I grabbed some food, some stuff, and drove over to the Manning farm and spent the afternoon helping her do her new chores. She’s just about done cleaning the entirety of the place up, and she’s keeping up nicely with the garden. There are little baby plants all over it.
She wound up making some tea for us, and we wound up sitting in the huge living room on the old couches, sipping the hot green tea, and talking. She’s such a calm person, and has such a huge heart. I definitely feel a lot closer to her today after hearing more of their story. In between attending to her sick daughters, as well as my ass, she told me all about what happened to her and Doug after they left for the north.
The afternoon of June 23rd her and Doug both randomly had the day off from work. Doug was feeling under the weather, and Lindsey had taken a personal day to stay home and take care of him and the girls. She had a dentist appointment late in the morning anyway, so it worked out. She knew something was wrong when she arrived at the dentist’s office, and it was closed. There was a sign on the door saying “closed due to epidemic.” That was the first word about the events of the 23rd she’d heard.
Doug and Lindsey didn’t watch a lot of television, or listen to the radio. They just stayed unplugged for the most part. I think that’s one of the reasons why they adjusted so well to the way things are now. They don’t miss television like I do. That day she turned on NPR in the car, and got an earful of the end of the world. She called home to Doug, told him to turn on the radio, and by the time she got home, they were both freaking out.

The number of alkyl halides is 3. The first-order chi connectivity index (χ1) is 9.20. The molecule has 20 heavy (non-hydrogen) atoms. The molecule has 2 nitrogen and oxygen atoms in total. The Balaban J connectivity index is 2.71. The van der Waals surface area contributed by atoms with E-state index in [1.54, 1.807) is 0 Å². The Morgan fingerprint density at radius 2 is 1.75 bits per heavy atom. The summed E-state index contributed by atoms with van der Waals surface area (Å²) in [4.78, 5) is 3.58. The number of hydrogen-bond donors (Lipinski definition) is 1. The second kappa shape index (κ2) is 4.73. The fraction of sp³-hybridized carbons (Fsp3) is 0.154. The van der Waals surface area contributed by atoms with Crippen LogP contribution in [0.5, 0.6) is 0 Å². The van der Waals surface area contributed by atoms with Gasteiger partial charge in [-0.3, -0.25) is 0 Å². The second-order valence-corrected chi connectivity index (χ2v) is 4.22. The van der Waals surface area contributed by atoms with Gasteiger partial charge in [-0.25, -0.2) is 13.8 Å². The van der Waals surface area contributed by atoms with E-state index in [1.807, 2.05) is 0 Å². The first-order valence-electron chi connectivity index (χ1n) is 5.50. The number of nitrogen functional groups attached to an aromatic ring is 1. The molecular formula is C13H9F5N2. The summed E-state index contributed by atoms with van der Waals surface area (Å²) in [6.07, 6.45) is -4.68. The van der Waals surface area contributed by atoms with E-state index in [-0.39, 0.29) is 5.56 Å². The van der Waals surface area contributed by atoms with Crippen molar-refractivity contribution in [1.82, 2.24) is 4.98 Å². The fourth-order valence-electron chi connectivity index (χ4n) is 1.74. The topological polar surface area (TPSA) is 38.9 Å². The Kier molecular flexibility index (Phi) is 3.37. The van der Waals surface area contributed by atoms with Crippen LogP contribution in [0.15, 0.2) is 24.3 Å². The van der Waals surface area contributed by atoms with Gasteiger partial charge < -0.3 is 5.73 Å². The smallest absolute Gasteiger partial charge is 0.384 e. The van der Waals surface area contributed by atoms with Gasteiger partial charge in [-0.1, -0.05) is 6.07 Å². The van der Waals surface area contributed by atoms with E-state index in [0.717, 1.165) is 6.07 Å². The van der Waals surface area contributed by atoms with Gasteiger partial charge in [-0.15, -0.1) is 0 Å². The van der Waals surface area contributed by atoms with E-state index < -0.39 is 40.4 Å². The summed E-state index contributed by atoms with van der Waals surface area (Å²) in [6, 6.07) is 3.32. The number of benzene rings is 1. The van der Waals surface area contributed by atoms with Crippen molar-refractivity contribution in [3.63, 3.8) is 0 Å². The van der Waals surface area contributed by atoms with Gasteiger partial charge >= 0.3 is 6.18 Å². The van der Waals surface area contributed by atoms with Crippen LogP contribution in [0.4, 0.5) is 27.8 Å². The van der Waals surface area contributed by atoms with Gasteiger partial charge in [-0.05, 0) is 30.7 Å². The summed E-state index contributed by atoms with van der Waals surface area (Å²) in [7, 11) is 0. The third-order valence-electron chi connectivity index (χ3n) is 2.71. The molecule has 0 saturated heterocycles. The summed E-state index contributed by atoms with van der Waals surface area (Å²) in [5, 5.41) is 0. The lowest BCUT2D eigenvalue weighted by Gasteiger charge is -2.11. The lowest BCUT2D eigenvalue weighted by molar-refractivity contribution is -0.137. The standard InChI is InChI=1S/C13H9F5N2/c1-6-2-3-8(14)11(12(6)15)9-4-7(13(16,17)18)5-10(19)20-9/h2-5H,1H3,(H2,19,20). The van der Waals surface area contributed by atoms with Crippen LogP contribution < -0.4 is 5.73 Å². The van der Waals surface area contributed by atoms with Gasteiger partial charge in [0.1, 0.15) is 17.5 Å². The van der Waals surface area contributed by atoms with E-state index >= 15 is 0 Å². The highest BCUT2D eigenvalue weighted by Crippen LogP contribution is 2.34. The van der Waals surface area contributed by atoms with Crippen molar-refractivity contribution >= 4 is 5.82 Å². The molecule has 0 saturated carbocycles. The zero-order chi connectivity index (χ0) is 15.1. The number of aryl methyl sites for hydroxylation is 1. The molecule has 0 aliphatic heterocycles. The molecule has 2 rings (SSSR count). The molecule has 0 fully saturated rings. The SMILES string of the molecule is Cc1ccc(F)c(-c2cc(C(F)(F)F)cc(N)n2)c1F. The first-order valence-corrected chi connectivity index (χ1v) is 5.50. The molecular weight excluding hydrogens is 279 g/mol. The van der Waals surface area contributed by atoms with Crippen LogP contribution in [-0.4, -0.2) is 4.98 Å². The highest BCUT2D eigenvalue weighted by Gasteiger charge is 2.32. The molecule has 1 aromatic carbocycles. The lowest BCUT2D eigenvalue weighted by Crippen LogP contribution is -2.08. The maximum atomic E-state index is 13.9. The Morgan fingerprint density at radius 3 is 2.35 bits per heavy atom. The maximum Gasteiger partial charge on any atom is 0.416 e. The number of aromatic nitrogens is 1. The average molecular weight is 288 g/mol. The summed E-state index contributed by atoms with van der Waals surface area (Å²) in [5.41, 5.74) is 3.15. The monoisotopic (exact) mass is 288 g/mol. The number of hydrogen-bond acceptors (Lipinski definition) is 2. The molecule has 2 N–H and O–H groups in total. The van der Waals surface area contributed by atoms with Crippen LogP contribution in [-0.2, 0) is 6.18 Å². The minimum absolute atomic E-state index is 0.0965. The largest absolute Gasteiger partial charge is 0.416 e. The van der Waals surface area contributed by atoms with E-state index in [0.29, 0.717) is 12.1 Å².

Doug and Lindsey knew by about two that afternoon that things were bad, and only going to get worse. They thought long and hard about it, trying to keep the girls out of the loop, and eventually decided to call Lindsey’s uncle, who lived in a ski resort town up north. He said he was headed there, and they should too, and everything would blow over in a few days.
As they were packing, things went from scary to horrible. In their neighborhood they heard a car crash, and an exchange of gunfire immediately after. When they went to the windows to see what had happened, they saw one crashed car pull away from their neighbor’s smashed up vehicle and drive away as their neighbor opened fire with some kind of rifle or shotgun. It looked like a relatively minor hit and run that ignited gunfire. The first signs of the world starting to come undone for them I suppose. Doug and Lindsey shat bricks, scooped up the kids, and left with little more than a picnic cooler filled with food, and an overnight bag filled with clothes for the girls.
As it turns out, they left at a good time. Maybe the best possible time. Traffic heading north was heavy, especially after they got past the city and got north on the interstate. People were driving like assholes, speeding like a bastard, and as a result, there were a LOT of car accidents. On a normal day, there are fender benders all over the place and maybe two or three major accidents across the whole state. Lindsey said on the drive up there were multiple rollovers, several vehicles plowed into guardrails, a bunch ran off the road, and quite a few with flats on the side, or just broken down or out of gas. As a result, there were dead folks, which meant zombies in the road, which caused more collisions as folks hit them, or swerved to hit them, causing more wrecks, causing more wrecks, etc etc.